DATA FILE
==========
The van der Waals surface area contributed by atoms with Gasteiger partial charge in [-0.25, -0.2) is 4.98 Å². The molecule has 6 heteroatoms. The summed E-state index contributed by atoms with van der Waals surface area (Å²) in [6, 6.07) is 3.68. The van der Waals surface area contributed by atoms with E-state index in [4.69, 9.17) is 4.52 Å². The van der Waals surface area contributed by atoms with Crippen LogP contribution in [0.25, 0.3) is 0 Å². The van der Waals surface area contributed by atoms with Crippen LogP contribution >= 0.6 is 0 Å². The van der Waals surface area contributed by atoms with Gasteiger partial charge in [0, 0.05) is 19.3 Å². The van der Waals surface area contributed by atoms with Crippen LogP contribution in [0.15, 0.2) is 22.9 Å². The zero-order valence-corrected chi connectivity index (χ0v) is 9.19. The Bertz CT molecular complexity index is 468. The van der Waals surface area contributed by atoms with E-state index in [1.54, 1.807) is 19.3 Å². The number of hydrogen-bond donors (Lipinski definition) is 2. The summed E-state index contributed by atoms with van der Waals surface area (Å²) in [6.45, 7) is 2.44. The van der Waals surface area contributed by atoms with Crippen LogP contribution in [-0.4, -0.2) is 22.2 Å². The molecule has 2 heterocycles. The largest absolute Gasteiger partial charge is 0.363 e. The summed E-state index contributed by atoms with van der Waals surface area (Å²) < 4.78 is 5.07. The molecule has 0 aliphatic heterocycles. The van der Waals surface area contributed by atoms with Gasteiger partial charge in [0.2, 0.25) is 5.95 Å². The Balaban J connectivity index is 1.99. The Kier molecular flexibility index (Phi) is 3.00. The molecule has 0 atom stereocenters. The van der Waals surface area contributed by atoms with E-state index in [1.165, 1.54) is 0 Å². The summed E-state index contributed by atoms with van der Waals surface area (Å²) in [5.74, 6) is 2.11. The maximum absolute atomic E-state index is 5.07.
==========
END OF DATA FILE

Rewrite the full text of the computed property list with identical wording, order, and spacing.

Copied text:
The van der Waals surface area contributed by atoms with Gasteiger partial charge in [-0.25, -0.2) is 4.98 Å². The molecule has 6 heteroatoms. The summed E-state index contributed by atoms with van der Waals surface area (Å²) in [6, 6.07) is 3.68. The van der Waals surface area contributed by atoms with E-state index in [4.69, 9.17) is 4.52 Å². The van der Waals surface area contributed by atoms with Crippen LogP contribution in [0.25, 0.3) is 0 Å². The van der Waals surface area contributed by atoms with Crippen LogP contribution >= 0.6 is 0 Å². The van der Waals surface area contributed by atoms with Gasteiger partial charge in [0, 0.05) is 19.3 Å². The van der Waals surface area contributed by atoms with Crippen LogP contribution in [0.15, 0.2) is 22.9 Å². The zero-order valence-corrected chi connectivity index (χ0v) is 9.19. The Bertz CT molecular complexity index is 468. The van der Waals surface area contributed by atoms with E-state index in [1.54, 1.807) is 19.3 Å². The number of hydrogen-bond donors (Lipinski definition) is 2. The summed E-state index contributed by atoms with van der Waals surface area (Å²) in [6.45, 7) is 2.44. The van der Waals surface area contributed by atoms with Crippen LogP contribution in [-0.4, -0.2) is 22.2 Å². The molecule has 2 heterocycles. The largest absolute Gasteiger partial charge is 0.363 e. The summed E-state index contributed by atoms with van der Waals surface area (Å²) < 4.78 is 5.07. The molecule has 0 aliphatic heterocycles. The van der Waals surface area contributed by atoms with Gasteiger partial charge in [0.2, 0.25) is 5.95 Å². The Balaban J connectivity index is 1.99. The Kier molecular flexibility index (Phi) is 3.00. The molecule has 0 atom stereocenters. The van der Waals surface area contributed by atoms with E-state index in [1.165, 1.54) is 0 Å². The summed E-state index contributed by atoms with van der Waals surface area (Å²) in [5.74, 6) is 2.11. The maximum absolute atomic E-state index is 5.07.